Board members implore staff to bring them information about problems and let them decide how to respond
Sarasota County commissioners made it very clear to senior staff this week that, no matter the severity of the issue or the cost to resolve it, they want all the relevant information.
Their focus was the continuing spills from the Bee Ridge Water Reclamation Facility, which were the focus of a lawsuit filed against the county this spring in federal court.
Additionally, county staff has been working with the Florida Department of Environmental Protection (FDEP) since late January on measures to remediate the problems.
A proposed FDEP Consent Order with the county, which the commission is scheduled to address on Aug. 27, says the county has had 83 “unauthorized discharges” of more than 630 million gallons of treated and untreated wastewater since May 2018. The majority was from the Bee Ridge facility, FDEP documents show.
During the board’s Aug. 21 budget workshop, as members again voiced full support for upgrading the Bee Ridge facility to an advanced wastewater treatment (AWT) complex, Commissioner Nancy Detert said she remembered telling department directors in a budget workshop last year that they are responsible for letting the board members know when need for action arises. “I don’t remember any screaming emergencies at that time,” she added. Perhaps staff was afraid to tell the commission about the situation with the Bee Ridge facility, she said.
Addressing Mike Mylett, interim director of the county’s Public Utilities Department, Detert asked, “Did you just fail to warn us or did we just fail to listen?”
County Administrator Jonathan Lewis immediately interjected a question to Mylett: “What month did I make you the interim director?”
“April,” Mylett replied.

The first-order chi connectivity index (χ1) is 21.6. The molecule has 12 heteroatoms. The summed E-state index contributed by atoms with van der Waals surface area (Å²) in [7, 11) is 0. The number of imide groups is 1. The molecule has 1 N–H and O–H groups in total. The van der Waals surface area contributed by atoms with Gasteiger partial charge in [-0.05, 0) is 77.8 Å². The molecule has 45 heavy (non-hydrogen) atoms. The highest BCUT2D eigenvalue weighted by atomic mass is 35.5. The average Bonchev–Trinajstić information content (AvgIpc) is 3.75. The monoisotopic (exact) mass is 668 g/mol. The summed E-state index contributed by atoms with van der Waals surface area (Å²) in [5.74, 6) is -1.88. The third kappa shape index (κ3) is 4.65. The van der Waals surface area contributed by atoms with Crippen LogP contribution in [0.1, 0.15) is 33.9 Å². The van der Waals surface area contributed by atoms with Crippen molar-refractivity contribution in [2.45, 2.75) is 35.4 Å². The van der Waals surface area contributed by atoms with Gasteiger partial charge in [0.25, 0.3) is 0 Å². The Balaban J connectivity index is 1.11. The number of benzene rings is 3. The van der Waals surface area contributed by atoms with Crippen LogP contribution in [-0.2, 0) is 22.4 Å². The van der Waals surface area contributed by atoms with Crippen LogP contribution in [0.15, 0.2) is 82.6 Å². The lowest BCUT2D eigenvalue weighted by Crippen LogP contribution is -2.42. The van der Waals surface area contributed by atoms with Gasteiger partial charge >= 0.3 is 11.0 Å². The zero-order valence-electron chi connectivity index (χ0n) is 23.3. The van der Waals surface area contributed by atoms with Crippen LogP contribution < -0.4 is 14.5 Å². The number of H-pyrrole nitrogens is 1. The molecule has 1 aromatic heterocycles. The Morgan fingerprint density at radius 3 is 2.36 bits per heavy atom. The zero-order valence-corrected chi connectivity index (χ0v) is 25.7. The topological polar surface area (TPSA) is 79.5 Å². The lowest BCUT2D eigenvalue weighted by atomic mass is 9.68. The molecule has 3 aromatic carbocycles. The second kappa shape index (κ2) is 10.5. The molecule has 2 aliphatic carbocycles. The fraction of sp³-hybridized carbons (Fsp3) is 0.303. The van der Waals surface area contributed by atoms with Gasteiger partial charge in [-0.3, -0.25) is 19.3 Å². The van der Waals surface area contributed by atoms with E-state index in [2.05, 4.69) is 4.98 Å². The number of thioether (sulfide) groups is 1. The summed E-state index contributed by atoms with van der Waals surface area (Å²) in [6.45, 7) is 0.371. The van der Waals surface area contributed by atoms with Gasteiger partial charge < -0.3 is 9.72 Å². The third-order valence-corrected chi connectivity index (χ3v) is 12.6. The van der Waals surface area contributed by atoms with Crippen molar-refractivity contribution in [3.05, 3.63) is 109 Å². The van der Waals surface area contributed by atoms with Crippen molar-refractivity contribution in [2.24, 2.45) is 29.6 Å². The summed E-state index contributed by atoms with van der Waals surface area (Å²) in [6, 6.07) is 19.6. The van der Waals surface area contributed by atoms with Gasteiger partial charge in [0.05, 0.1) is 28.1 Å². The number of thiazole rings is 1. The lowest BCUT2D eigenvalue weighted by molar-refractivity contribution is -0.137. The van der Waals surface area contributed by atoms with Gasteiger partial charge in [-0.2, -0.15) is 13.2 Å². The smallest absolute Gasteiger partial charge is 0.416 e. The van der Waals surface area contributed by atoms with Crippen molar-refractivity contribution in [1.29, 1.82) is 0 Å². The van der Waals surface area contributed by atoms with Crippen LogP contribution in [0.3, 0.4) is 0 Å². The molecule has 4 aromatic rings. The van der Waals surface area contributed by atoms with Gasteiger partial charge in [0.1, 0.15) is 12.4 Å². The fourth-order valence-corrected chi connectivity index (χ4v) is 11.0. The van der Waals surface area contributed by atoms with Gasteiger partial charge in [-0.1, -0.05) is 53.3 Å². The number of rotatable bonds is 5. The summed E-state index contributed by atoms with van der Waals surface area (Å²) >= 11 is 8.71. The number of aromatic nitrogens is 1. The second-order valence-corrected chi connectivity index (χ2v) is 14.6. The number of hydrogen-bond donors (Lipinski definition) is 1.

(Lewis began serving as interim county administrator in December 2017 and became county administrator in January 2018.)
His department, Mylett told Detert, “has been actively working to resolve a lot of the foreseeable issues that we’ve encountered.” In fact, he added, those efforts have been going on for years, in consultation with FDEP. “Water quality has always been a concern. … It’s becoming more of a concern, and nutrients are more of an issue.”
He was referring to research showing that the greater the nutrient load in county waterways, the greater the potential for algae blooms.
Nonetheless, he acknowledged, “The move to [AWT for the Bee Ridge facility] was not considered last year.”
In the wake of economic devastation associated with a months-long red tide bloom that did not fully subside until early this year, the commission made water quality improvements one of their top priorities for 2019. The nitrogen load flowing into the county’s waterways from the county wastewater treatment plants needs to be reduced significantly, they agreed in early May.
A decade ago, Detert pointed out on Aug. 21, “Nobody much cared” about the nutrients entering Sarasota Bay after the wastewater treatment processes.
During a June interview with The Sarasota News Leader, County Administrator Lewis said he was not aware of the millions of gallons of spills from the county’s wastewater system — especially the Bee Ridge facility’s problems — until the county was notified early this year that three nonprofit environmental organizations planned to file suit over the discharges. His initial reaction, he indicated, was that staff “would have told us by now” if the situation were that bad.
Subsequently, Public Utilities Director Scott Schroyer left the county’s employment.
Lewis would not comment to the News Leader on the specifics of Schroyer’s departure, which the News Leaderreported on in early May. Schroyer had been with the county since early fall of 2014.